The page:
How to Make Your Ideas Stick: Book Summary of “Made to Stick”

As an entrepreneur, you want your business ideas to “stick” so that they can be easily understood and remembered by everyone.

Made to Stick” is a fantastic New York Times bestselling book that teaches you exactly how to do that by following a very simple formula.

I’ve read the book three times, and I’ve summarized the formula for you in this post.

Just remember SUCCESs

Ideas can be made to stick by ensuring that they have the following six traits: Simple, Unexpected, Concrete, Credible, Emotional, and part of a Story (just remember the acronym SUCCESs).

The ideas don’t have to include every single one of those traits to stick, but the more traits they have, the stickier they become.

Here’s what each trait means.

1) Simple

“Simple” means finding the essential core of the idea. For example, with Southwest Airlines, the core tagline was about being “THE low-fare airline.” With Bill Clinton’s campaign, the core message was “It’s the economy, stupid.”

2) Unexpected

“Unexpected” means using the element of surprise to generate interest and curiosity. Steve Jobs didn’t go on and on about the features of the iPod. He simply said: “1,000 songs in your pocket.”

3) Concrete

“Concrete” means clarifying the message using sensory information to reduce ambiguity. People across different cultures and countries remember the lessons learned from Aesop’s fables because they are concrete (think of Sour Grapes from “The Fox and the Grapes”).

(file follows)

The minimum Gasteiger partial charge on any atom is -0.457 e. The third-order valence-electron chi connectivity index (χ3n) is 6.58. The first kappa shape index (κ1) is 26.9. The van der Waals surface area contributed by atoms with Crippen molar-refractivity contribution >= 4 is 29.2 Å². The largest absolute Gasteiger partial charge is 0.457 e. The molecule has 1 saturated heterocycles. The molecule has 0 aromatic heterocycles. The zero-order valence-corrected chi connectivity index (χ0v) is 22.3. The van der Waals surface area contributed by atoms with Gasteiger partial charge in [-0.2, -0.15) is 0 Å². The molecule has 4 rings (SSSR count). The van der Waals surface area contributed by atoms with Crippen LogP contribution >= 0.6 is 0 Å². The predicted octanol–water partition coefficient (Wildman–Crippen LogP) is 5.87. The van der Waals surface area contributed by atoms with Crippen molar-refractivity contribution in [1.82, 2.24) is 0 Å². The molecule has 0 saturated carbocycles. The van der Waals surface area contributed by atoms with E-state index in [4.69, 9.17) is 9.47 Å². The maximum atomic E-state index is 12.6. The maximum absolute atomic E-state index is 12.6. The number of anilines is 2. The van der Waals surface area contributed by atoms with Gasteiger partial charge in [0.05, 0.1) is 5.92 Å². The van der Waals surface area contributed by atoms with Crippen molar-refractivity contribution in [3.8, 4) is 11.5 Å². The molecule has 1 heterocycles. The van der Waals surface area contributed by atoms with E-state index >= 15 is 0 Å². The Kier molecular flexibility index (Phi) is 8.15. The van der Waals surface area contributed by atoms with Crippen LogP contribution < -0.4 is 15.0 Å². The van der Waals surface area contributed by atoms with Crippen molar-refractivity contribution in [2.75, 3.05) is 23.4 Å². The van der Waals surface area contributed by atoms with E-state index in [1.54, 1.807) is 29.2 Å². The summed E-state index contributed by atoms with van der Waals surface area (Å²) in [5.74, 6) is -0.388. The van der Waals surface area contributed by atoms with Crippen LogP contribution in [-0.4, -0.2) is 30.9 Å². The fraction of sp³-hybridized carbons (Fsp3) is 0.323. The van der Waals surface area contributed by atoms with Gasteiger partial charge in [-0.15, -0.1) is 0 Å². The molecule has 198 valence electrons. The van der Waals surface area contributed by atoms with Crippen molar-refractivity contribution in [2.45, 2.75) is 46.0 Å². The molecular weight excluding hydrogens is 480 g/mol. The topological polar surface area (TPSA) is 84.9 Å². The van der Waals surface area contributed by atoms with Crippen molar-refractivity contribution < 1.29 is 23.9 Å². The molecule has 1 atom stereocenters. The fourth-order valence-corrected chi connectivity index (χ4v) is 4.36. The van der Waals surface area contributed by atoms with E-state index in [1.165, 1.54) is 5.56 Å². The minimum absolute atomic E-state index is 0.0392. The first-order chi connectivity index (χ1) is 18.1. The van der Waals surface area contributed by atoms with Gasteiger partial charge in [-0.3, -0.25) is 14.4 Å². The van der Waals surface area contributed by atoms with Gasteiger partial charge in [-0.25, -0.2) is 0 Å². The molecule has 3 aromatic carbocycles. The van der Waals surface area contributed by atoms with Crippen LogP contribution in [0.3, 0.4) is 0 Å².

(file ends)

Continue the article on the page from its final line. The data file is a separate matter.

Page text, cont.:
4) Credible

“Credible” means having the required credentials to make people believe or trust in the idea. Having credentials doesn’t just mean having specific academic or professional qualifications. It also means using statistics and social proof to back up your claims.

5) Emotions

“Emotions” means making people feel something to care about the idea. Mother Teresa knew that taking action to help poor people should be made personable. She stated that “If I look at the mass, I will never act. If I look at the one, I will.”

6) Stories

“Stories” means making people act on the idea by saying it as part of a story. Subway sandwiches used the real life story of Jared Fogle, who dropped 100 pounds in three months following a Subway diet, to successfully market its fast-food business as a healthy option.

Be Wary of the “Curse of Knowledge”

Although those six traits sound easy to implement, there is a “villain” that prevents most people from delivering sticky ideas: the Curse of Knowledge.

The Curse of Knowledge is when you have deep knowledge about something that it becomes quite hard for you to communicate to other people what the essence of that something is.

In other words, the Curse of Knowledge is what inhibits you from easily putting yourself in other people’s shoes and explaining a topic to them.

So you need to always be cognizant of that curse because it will work against you.

How to Get a Free Copy of the Book

I was so impressed with Made to Stick that I’m actually going to be giving out a copy of it for free.

Even though I just summarized the main concepts of the book, it is still full of some amazing stories and examples that have left an amazing impact on how I communicate with my colleagues and friends.

The book even changed the way I interact with my daughter to help her remember ideas I would otherwise find difficulty explaining, and I really think it will help you communicate better.

Giving out a copy is a way for me to pay it forward and I thought it would be a cool way to connect with my readers.

However, because a few of you are not in the US and I don’t want to deal with the hassles of shipping, I’m going to offer the Kindle version of the book (currently valued at $13.99).

This way, I’ll only need your email address and you can download the book wherever you live (side note: you don’t need a Kindle device to read the book; you can use the free Kindle Reader software on your PC or the free Kindle App on your iPhone or iPad).